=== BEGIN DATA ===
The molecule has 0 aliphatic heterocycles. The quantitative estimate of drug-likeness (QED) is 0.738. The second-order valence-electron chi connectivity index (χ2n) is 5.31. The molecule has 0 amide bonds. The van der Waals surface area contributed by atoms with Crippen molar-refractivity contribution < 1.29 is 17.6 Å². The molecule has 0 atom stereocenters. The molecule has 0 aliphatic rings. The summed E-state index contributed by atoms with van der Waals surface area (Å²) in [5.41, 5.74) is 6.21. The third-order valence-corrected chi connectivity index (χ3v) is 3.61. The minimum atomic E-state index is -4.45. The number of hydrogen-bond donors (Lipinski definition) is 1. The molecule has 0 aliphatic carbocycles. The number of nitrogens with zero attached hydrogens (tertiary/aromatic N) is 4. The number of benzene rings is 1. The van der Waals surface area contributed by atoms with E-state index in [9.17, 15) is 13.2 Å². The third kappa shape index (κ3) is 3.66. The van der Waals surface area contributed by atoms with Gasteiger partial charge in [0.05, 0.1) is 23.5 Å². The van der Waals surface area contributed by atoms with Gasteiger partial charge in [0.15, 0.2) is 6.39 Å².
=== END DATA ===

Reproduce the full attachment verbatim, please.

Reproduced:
The molecule has 0 aliphatic heterocycles. The quantitative estimate of drug-likeness (QED) is 0.738. The second-order valence-electron chi connectivity index (χ2n) is 5.31. The molecule has 0 amide bonds. The van der Waals surface area contributed by atoms with Crippen molar-refractivity contribution < 1.29 is 17.6 Å². The molecule has 0 atom stereocenters. The molecule has 0 aliphatic rings. The summed E-state index contributed by atoms with van der Waals surface area (Å²) in [5.41, 5.74) is 6.21. The third-order valence-corrected chi connectivity index (χ3v) is 3.61. The minimum atomic E-state index is -4.45. The number of hydrogen-bond donors (Lipinski definition) is 1. The molecule has 0 aliphatic carbocycles. The number of nitrogens with zero attached hydrogens (tertiary/aromatic N) is 4. The number of benzene rings is 1. The van der Waals surface area contributed by atoms with E-state index in [9.17, 15) is 13.2 Å². The third kappa shape index (κ3) is 3.66. The van der Waals surface area contributed by atoms with Gasteiger partial charge in [0.05, 0.1) is 23.5 Å². The van der Waals surface area contributed by atoms with Gasteiger partial charge in [0.15, 0.2) is 6.39 Å².